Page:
That wasn’t the end of the story.
When we arrived at Tbilisi, the tour guide commanded me to talk to his tour company. The German traveller and I stayed at the office and argued with them.
The staff at the office showed me a paper that I signed yesterday and asked me, ‘is it you?’
I said, ‘yes.’
‘You signed it. On this paper, it says there are extra charges for extra activities. You need to pay for it.’
‘Yes, but this was for the wine tasting trip yesterday and nobody gave me anything to sign this morning when I paid for this Kazbegi tour.’ I said.
‘No, you don’t need to sign another one. See?’ he then pointed at the tour number on that same piece of paper. There were now two tour numbers there – one was for the wine tasting trip and another one was for the Kazbegi trip.
I was shocked and furious!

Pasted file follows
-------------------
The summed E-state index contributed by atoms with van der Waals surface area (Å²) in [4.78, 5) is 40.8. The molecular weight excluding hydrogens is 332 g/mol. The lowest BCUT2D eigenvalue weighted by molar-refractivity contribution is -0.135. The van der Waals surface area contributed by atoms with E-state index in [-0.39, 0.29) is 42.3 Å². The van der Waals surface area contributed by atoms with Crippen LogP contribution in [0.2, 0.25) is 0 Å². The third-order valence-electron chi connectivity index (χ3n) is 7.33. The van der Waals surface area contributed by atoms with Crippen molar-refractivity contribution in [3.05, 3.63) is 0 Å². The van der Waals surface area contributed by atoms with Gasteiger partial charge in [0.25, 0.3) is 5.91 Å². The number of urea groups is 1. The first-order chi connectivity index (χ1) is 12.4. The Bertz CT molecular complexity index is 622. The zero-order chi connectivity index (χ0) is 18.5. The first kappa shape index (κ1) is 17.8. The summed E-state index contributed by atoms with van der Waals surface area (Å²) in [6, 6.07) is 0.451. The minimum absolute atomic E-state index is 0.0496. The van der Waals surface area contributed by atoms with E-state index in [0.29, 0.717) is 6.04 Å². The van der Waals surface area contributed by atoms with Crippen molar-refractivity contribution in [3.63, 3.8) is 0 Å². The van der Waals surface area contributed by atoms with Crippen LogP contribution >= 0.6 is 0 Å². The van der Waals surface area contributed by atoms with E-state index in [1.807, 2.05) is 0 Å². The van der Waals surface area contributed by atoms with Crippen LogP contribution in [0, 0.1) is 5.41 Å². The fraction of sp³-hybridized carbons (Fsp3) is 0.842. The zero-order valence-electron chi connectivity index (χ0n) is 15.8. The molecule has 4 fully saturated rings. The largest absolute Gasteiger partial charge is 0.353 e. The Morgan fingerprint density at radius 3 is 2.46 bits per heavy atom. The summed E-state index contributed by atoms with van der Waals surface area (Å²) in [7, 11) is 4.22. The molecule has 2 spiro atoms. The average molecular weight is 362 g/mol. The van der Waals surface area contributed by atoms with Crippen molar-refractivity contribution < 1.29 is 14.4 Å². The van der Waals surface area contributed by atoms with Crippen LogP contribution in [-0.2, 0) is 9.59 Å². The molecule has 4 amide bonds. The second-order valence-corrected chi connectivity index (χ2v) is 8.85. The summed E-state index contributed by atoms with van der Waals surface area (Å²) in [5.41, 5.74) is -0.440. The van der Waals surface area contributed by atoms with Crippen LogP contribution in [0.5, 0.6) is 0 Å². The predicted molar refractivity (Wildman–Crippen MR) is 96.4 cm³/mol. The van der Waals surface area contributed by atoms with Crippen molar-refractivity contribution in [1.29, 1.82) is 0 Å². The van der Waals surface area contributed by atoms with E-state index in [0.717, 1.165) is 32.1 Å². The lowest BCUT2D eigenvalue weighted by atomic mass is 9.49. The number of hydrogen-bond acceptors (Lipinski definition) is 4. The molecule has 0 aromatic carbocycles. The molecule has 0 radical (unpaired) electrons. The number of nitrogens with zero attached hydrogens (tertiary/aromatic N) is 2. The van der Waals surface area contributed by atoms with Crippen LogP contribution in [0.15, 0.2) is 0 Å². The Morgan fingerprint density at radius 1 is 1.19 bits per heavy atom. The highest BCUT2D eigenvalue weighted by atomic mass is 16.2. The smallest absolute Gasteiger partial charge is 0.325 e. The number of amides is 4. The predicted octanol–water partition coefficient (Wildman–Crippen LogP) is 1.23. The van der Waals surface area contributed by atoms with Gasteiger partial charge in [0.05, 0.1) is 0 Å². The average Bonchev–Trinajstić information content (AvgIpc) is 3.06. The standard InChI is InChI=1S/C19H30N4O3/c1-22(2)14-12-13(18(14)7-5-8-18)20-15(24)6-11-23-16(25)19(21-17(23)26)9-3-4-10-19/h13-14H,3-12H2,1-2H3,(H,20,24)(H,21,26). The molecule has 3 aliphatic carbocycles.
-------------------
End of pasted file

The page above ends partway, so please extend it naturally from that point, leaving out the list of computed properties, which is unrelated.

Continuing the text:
‘What?! How could you add another tour number on a paper after I signed it and force me to agree to that when I didn’t even know it? That’s not legal!’ That would mean they could add as many tour numbers as they wanted after the travellers signed it and forced them to pay for those tours that they didn’t even commit to join!
THAT WAS FRAUD!
‘You have already signed it.’ He insisted.
‘No! What you did was illegal!’ I said. They either pretended that they didn’t understand the word ‘illegal’ or they really didn’t understand that word.
At the same time, the German traveller was arguing with another staff.
The lady at the office said to me, ‘yesterday, my son was so nice to you. He spent so much time on explaining to you how to get from one place to another and now you are doing this to us!’ Gosh! That’s another thing!!
You committed FRAUD!
It’s a CRIME!
They kept insisting that I was wrong.
I was so upset.
It was not a lot of money and I was in their country. Maybe in their country, there was no such thing as ‘FRAUD’.